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Thin Striated Paper of 1941

The beauty of stamp collecting is that we can collect what we like and how we like, writes BARRY MUDIE.

Only the purist would argue there is a right and a wrong way and, when it comes to expertising and competitions, they do not always agree either. 

Many of us are content to collect based on a catalogue listing. Others are not interested in a shade variety or watermark type, simply “face different”. There are of course those at the other end of the spectrum who are looking at the minutia of their chosen subject, with many more of us in between.

This article does not attempt to explain the complicated process of making paper used in stamp production or the different printing processes. Rather it is to help the collector identify this often troublesome stamp from, in most cases, it’s more common basic listing.

The consensus of opinion seems to be that the ribbed effect on the surface of the paper was caused during the production process when the paper was rolled to smooth it prior to printing. In December 1940 the printing works of De La Rue were bombed causing much damage. Work was transferred to Harrison & Sons and it was there where these1941 issues originated.

The thin paper was used to produce two issues of the 1941 printing of the Bahamas definitive - the 1/- brownish grey & scarlet (SG155a) and the 5/- reddish lilac & blue (SG156a). Both were subsequently used for the Columbus overprint. The cheapest catalogue price for the 1/- mint is £20, the thin paper version is £1,000. The same basic stamp used is 75p, on thin paper that becomes £110. The prices reflect the scarcity of this issue. 

The only other use of this paper was for some printings of the Malayan States.

There are some Malayan stamps that were only printed on thin paper and it is these that can be used as definitive reference items. They are:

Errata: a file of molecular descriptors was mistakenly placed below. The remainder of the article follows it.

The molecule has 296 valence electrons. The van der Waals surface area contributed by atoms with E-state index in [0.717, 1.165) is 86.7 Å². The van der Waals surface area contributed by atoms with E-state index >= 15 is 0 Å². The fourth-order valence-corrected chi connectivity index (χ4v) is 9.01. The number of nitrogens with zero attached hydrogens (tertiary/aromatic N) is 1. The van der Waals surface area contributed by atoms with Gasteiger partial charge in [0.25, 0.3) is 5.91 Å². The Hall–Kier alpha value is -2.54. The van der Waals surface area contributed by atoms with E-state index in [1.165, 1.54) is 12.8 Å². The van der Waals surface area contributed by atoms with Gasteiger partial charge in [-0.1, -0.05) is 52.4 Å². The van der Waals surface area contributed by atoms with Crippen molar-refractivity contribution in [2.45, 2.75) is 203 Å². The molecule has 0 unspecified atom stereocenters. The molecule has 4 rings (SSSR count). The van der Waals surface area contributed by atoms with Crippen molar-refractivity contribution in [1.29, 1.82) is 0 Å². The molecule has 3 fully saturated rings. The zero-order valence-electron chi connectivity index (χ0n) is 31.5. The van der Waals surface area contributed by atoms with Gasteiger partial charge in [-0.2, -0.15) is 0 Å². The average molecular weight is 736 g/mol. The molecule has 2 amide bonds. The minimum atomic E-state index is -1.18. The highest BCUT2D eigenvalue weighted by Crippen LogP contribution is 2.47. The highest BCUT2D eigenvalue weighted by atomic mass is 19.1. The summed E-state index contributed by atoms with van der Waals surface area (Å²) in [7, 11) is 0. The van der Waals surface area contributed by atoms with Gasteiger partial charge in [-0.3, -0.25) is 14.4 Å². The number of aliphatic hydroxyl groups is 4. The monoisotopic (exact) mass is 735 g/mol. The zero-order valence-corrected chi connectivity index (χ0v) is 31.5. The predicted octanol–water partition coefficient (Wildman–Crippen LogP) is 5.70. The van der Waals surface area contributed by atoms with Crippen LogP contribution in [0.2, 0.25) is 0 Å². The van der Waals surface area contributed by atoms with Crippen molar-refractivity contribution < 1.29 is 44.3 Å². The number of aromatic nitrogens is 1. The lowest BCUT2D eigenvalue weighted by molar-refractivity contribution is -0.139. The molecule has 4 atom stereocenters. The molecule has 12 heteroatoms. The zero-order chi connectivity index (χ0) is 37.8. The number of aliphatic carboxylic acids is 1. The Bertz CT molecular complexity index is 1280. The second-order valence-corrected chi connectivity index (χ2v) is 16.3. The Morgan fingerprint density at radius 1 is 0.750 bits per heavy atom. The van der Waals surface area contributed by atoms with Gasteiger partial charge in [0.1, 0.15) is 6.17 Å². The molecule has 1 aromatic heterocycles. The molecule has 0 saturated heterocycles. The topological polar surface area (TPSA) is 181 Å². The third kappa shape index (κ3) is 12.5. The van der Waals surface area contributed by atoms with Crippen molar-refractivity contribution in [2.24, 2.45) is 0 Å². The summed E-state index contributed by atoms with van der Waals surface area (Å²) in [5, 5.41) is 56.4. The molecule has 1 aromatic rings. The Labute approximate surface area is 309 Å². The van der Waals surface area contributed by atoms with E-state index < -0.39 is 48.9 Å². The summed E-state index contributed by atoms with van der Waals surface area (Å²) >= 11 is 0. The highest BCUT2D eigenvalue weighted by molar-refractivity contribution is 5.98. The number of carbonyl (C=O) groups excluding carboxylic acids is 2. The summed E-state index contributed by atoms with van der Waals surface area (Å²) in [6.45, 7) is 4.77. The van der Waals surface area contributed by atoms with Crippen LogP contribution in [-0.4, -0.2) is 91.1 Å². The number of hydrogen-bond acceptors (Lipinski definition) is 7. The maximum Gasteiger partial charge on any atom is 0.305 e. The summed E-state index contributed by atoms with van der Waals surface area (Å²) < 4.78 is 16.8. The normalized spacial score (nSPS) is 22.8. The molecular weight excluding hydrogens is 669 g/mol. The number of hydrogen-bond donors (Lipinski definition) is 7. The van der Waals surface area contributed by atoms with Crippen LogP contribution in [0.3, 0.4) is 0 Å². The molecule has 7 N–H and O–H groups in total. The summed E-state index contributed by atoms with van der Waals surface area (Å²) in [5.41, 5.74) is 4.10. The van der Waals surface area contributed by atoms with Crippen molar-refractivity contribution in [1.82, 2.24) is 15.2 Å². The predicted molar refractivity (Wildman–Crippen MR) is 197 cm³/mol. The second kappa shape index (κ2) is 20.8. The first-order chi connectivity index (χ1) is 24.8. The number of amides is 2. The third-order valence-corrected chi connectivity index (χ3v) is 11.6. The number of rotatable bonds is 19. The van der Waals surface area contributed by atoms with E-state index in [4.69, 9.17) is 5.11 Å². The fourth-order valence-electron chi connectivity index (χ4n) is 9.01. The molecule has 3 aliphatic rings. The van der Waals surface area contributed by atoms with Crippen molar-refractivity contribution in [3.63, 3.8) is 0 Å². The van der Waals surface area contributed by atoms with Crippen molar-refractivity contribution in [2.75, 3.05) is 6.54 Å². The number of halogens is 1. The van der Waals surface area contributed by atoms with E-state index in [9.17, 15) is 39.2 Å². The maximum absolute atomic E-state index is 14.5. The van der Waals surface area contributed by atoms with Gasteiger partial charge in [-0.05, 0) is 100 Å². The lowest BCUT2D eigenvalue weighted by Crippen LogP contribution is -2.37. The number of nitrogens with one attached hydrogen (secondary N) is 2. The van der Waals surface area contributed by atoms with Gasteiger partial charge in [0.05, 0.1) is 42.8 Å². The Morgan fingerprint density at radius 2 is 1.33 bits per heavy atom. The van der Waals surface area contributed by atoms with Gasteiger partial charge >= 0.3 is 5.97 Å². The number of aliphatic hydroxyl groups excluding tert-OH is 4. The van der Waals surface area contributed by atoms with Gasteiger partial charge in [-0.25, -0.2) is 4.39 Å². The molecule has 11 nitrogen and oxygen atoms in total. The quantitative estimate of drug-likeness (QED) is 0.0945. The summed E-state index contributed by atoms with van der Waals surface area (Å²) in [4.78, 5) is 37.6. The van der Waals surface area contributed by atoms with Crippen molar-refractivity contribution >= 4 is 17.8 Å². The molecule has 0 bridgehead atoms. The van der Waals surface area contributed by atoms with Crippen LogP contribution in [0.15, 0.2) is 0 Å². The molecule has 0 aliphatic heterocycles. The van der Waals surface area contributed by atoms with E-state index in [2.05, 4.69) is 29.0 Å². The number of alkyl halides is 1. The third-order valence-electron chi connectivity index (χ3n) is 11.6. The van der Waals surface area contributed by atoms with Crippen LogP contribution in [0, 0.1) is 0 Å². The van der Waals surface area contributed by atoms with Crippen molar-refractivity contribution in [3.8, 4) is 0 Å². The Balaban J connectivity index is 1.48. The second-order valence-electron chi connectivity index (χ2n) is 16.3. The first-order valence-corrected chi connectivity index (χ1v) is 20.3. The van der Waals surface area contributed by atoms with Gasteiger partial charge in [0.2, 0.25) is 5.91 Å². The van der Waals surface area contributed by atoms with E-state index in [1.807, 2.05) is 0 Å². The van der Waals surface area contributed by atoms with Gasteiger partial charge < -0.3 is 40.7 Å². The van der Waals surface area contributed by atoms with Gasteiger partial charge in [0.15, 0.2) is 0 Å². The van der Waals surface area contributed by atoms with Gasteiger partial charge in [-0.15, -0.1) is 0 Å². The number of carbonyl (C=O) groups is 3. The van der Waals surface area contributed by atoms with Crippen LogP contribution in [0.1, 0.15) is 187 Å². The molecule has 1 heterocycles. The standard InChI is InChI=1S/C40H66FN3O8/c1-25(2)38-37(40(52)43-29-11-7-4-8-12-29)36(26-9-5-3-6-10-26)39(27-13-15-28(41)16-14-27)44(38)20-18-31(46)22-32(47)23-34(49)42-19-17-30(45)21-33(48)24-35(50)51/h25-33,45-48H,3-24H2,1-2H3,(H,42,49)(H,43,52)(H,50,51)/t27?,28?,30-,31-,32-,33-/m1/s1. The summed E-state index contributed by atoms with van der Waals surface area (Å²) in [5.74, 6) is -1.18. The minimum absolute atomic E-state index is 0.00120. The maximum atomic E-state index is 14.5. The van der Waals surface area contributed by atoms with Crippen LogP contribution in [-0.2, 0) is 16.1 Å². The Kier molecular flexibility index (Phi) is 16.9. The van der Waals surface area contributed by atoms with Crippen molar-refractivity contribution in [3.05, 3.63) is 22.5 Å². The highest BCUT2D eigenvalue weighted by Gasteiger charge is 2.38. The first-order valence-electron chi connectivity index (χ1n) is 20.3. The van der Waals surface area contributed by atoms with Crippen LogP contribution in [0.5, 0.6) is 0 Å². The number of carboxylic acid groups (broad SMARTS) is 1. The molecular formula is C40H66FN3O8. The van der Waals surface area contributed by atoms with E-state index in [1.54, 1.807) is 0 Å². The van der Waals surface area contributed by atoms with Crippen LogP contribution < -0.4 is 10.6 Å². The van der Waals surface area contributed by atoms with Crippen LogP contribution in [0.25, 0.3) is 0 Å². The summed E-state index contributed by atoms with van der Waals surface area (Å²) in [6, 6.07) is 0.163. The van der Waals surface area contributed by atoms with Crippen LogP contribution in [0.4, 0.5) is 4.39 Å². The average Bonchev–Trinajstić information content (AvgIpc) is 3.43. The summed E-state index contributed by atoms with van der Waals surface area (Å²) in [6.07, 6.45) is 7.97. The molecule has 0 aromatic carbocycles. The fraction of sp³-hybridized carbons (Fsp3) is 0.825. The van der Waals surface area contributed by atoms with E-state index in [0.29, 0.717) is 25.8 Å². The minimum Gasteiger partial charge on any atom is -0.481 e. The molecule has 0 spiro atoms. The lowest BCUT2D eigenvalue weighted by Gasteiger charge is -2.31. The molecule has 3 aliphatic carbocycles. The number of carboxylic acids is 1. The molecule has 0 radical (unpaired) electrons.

Straits Settlements 2c orange SG294
Negri Sembilan 2c orange SG23
Pahang 8c scarlet SG36
Pahang unissued 2c orange & 6c grey.

Each is shown here:

malaya straits settlement.jpg
mayaya negri sembilan.jpg
 Straits Settlements 2c orange SG29
Malaya pahang.jpg
Malaya pahang pair.jpg
Pahang 8c scarlet SG36
Negri Sembilan 2c orange SG23

Pahang unissued 2c orange & 6c grey.

For stamps which exist on both ordinary and straited
paper there are some tell-tale signs to look out for:
Malaya backs.jpg

The paper is noticeably thinner on the straited paper stamp on the right and, viewed from the back, the watermark is clearly visible.

Malaya BMA pair.jpg
Malaya shades.jpg

The colour of the stamp is often in a different shade

Malaya b&w.jpg

Hold the stamp to the light as if you were checking for phosphor bands. The ribbing runs horizontally across the whole of the surface of the stamp often showing on the inked areas as deeper bands of colour. Most noticeable on the marginal rule lines.

Some of the Malaya issues can be purchased for £1-£2 but some are scarce. Johore 10c dull purple & yellow basic stamp used 50p thin paper SG112a £190 (mint £130). Or the 50c SG 119a £375 mint. £4 for the basic listing. Why write an article about this? Because we all like a bargain and it is as they say “The thrill of the hunt”. And dealers are known to get it wrong!

I finish with this rather ordinary looking cover, found in a dealers stock, priced at £2.00. It was this cover that prompted me to write this piece. 

Malaya cover.jpg

Bahamas September 1942 airmail cover to Kingston, Surrey, rated at 1/6d.

The 1/- stamp is the brownish grey & scarlet on thin striated paper SG155a. Priced from x3 on cover.

Would anyone like to make me an offer?

More to see and read . . . 
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